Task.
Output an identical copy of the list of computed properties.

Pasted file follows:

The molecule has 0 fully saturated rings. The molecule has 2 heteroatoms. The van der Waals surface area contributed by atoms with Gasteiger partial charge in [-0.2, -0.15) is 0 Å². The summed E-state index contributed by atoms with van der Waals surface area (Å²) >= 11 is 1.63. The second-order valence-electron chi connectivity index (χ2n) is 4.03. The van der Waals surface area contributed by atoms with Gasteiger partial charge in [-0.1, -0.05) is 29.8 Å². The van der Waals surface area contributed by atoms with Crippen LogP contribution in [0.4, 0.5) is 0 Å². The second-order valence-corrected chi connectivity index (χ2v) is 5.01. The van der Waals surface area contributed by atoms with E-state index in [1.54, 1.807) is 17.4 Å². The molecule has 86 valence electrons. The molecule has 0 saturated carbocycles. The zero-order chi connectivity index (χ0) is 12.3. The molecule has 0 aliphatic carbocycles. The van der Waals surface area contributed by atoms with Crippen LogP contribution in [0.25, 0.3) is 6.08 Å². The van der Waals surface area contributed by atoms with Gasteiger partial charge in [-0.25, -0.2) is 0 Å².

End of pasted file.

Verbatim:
The molecule has 0 fully saturated rings. The molecule has 2 heteroatoms. The van der Waals surface area contributed by atoms with Gasteiger partial charge in [-0.2, -0.15) is 0 Å². The summed E-state index contributed by atoms with van der Waals surface area (Å²) >= 11 is 1.63. The second-order valence-electron chi connectivity index (χ2n) is 4.03. The van der Waals surface area contributed by atoms with Gasteiger partial charge in [-0.1, -0.05) is 29.8 Å². The van der Waals surface area contributed by atoms with Crippen LogP contribution in [0.4, 0.5) is 0 Å². The second-order valence-corrected chi connectivity index (χ2v) is 5.01. The van der Waals surface area contributed by atoms with E-state index in [1.54, 1.807) is 17.4 Å². The molecule has 86 valence electrons. The molecule has 0 saturated carbocycles. The zero-order chi connectivity index (χ0) is 12.3. The molecule has 0 aliphatic carbocycles. The van der Waals surface area contributed by atoms with Crippen LogP contribution in [0.25, 0.3) is 6.08 Å². The van der Waals surface area contributed by atoms with Gasteiger partial charge in [-0.25, -0.2) is 0 Å².